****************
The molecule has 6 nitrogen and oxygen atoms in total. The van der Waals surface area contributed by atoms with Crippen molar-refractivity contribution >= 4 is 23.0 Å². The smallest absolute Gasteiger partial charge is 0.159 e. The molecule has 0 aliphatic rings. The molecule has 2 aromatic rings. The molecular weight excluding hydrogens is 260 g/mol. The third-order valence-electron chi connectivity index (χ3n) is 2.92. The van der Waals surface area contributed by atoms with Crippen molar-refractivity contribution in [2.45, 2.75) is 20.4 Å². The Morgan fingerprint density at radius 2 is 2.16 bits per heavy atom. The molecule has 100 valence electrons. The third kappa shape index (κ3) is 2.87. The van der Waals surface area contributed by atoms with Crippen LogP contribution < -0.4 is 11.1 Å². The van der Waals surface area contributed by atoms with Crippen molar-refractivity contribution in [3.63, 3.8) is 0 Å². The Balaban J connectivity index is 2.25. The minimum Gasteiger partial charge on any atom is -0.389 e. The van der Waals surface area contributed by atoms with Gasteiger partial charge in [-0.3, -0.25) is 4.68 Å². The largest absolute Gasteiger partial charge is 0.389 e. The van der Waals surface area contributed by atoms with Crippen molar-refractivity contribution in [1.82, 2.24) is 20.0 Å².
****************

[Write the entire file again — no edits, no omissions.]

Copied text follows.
The molecule has 6 nitrogen and oxygen atoms in total. The van der Waals surface area contributed by atoms with Crippen molar-refractivity contribution >= 4 is 23.0 Å². The smallest absolute Gasteiger partial charge is 0.159 e. The molecule has 0 aliphatic rings. The molecule has 2 aromatic rings. The molecular weight excluding hydrogens is 260 g/mol. The third-order valence-electron chi connectivity index (χ3n) is 2.92. The van der Waals surface area contributed by atoms with Crippen molar-refractivity contribution in [2.45, 2.75) is 20.4 Å². The Morgan fingerprint density at radius 2 is 2.16 bits per heavy atom. The molecule has 100 valence electrons. The third kappa shape index (κ3) is 2.87. The van der Waals surface area contributed by atoms with Crippen LogP contribution < -0.4 is 11.1 Å². The van der Waals surface area contributed by atoms with Crippen molar-refractivity contribution in [3.63, 3.8) is 0 Å². The Balaban J connectivity index is 2.25. The minimum Gasteiger partial charge on any atom is -0.389 e. The van der Waals surface area contributed by atoms with Gasteiger partial charge in [-0.3, -0.25) is 4.68 Å². The largest absolute Gasteiger partial charge is 0.389 e. The van der Waals surface area contributed by atoms with Crippen molar-refractivity contribution in [1.82, 2.24) is 20.0 Å².